First, I KNOW where my eggs are coming from. I don't just pick up a carton with unknown origin with beak-less faces laying them. I know the nice young ladies who are laying my eggs. I sometimes even hear them being laid! If you have chickens, you know that “oh my” squawk when a hen lays an egg. Heck, sometimes when I collect the eggs, they are still warm from just being laid!
I know each of our girls, not just by name and sight, but their personalities. I also know what my hens have been eating. And something very important to me, I know my girls have a wonderful life. They do not just sit in a pen, popping out eggs. The run around, searching for bugs. They have a social life with the other members of the flock. Admittedly, they also have drama now and then with each other, but that is what having a life is about! I honestly hate thinking about commercial egg production set ups and the lives those poor girls must endure.
The second reason I am an egg snob, are the eggs themselves. They taste better. The yolks are darker. And the shells are beautiful! Plain boring white eggs are a thing of the past for us. We love the browns and blues we get. We even considered which breeds to add to the flock depending on what their eggs look like! There is such amazing beauty in the different hues and richness of the colors that our eggs come in. I marvel at their beauty every time I collect them.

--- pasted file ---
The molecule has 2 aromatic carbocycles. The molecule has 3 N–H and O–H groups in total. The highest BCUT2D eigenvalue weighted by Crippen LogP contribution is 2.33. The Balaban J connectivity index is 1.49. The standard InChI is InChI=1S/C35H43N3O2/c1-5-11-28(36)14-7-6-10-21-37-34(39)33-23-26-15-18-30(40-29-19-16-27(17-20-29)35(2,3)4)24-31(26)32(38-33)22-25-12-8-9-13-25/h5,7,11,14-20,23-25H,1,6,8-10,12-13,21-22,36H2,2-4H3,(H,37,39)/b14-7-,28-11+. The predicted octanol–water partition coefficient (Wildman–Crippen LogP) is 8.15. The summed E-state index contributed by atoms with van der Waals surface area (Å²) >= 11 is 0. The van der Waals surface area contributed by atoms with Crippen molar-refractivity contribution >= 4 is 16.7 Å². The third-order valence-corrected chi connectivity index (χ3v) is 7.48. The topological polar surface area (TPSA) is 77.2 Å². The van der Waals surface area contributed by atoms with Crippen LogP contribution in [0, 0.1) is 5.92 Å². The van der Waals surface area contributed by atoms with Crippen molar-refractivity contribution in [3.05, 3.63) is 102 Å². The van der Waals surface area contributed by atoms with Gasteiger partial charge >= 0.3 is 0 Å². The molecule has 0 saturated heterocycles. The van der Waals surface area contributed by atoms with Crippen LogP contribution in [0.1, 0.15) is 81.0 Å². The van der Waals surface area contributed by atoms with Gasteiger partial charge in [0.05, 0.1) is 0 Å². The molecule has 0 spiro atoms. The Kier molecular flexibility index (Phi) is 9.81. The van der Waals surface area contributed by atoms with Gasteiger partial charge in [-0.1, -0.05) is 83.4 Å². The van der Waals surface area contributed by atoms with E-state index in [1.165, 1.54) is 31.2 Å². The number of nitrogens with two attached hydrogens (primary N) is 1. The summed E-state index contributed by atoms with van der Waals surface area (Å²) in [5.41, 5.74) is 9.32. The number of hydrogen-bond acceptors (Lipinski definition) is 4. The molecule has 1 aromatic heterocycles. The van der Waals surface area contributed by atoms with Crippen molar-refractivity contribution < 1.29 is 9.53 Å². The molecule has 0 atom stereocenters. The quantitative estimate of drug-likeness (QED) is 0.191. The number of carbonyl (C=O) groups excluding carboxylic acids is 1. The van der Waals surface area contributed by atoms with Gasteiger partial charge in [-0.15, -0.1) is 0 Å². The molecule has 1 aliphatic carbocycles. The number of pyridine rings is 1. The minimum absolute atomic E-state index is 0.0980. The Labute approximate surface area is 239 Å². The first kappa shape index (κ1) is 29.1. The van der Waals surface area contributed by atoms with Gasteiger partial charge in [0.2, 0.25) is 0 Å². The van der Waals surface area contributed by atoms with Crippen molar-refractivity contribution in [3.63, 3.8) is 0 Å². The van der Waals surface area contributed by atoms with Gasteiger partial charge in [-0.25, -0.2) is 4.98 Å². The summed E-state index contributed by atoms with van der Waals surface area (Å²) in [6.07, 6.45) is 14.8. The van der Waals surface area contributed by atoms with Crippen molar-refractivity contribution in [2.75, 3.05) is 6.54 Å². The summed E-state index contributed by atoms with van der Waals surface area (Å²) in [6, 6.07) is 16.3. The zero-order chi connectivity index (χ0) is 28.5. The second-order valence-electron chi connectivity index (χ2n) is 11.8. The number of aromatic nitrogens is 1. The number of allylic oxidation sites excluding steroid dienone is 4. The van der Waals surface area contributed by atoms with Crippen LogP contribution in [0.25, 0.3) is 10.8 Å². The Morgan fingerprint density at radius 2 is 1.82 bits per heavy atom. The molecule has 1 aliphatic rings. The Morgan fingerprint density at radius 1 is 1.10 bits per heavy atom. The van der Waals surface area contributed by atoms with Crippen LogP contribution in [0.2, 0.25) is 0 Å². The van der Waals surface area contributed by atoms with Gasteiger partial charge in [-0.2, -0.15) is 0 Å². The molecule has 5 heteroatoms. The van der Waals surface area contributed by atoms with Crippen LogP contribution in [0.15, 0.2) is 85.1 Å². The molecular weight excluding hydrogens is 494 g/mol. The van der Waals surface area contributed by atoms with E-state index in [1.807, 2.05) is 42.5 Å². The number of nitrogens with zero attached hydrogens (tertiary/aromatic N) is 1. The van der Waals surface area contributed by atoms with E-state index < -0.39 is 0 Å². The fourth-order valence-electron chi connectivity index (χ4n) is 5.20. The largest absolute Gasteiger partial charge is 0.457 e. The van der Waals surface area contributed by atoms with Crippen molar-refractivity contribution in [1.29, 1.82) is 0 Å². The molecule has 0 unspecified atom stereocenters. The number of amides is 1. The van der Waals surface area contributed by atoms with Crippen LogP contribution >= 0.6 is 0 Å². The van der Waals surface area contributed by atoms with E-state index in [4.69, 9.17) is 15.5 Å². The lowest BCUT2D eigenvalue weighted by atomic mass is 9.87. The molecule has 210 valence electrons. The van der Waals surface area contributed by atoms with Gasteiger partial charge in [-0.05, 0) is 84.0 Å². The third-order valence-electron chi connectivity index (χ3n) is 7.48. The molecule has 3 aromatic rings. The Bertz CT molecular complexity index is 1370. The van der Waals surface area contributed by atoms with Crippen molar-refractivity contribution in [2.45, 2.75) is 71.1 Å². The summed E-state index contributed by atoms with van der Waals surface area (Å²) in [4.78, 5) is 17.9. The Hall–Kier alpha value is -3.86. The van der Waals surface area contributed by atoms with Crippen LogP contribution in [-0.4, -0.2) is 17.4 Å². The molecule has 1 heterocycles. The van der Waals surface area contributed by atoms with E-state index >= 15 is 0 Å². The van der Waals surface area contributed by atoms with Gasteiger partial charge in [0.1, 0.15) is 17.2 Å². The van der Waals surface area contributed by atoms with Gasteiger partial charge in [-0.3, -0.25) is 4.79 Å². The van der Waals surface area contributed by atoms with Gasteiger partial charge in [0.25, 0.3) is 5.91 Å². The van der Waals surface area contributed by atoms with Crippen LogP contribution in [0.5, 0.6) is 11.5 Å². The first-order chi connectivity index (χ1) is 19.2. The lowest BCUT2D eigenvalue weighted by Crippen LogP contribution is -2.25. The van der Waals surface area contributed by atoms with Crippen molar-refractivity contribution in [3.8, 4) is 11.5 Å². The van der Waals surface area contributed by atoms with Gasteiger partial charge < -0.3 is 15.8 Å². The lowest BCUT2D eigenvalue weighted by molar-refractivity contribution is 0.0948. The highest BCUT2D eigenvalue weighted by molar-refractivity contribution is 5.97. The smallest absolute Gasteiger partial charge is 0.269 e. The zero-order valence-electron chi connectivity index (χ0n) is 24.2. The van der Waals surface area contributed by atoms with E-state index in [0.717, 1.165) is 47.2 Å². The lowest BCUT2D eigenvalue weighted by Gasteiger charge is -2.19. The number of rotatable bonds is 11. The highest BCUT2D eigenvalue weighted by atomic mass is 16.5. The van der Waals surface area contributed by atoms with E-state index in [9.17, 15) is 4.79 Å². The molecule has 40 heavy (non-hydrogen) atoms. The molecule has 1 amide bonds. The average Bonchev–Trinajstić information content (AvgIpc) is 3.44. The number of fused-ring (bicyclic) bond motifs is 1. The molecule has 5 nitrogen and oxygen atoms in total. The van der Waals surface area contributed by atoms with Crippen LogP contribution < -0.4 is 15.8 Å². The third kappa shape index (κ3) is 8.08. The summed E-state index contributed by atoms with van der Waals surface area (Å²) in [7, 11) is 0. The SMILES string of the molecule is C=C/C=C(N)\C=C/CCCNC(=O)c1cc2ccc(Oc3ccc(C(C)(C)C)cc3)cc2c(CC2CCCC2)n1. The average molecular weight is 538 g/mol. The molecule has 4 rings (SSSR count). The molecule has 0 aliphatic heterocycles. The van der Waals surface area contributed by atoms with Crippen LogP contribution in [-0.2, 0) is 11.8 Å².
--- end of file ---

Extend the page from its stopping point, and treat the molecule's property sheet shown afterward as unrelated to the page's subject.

The third reason I am an eggs snob is the things that you may NOT know about store eggs. Did you know that the packed date on store eggs can legally be up to 30 days AFTER the eggs are laid? The sell by date has to be legally no later then 30 days after the eggs were packaged. So you could be bringing home eggs that are already 2 months old! Yuck! No wonder fresh eggs taste so much better.
I am not the only one who thinks fresh eggs taste better. In a recent taste test done by America's Test Kitchen,
"In our taste tests, farm-fresh eggs were standouts. The large yolks were shockingly orange
and their flavor was exceptionally rich and complex. The organic eggs followed in second
place, with eggs from hens raised on a vegetarian diet in third, and the standard supermarket
In the end, being an egg snob is a good thing, a very good thing. For my family’s table, it fresh eggs or no eggs. And trust me, during molting time, no eggs is a real possibility. But that just makes them taste even better when the girls do start laying again!
I know not everyone can have their own flock and collect their own eggs, but there are farmer's markets, which is a much better source of eggs then the chain grocery store. Trust me, the few extra dollars you spend on buying eggs from the producer is worth the great taste and the satisfaction of knowing those hens are being cared for much more humanly then the commercial productions.
So, are you an eggs snob?
**Homestead Tips on Tuesday is a weekly series where we help you learn skills, tips, and trick to help you on your journey of homesteading. Many places post list of things you should/could do as far as homesteading skill, but I feel lists are at times overwhelming and can make people give up before they even start. So every Tuesday I share one thing for you to try or consider. I hope you join us every Tuesday and I would love to hear about your adventures with each weeks topic.**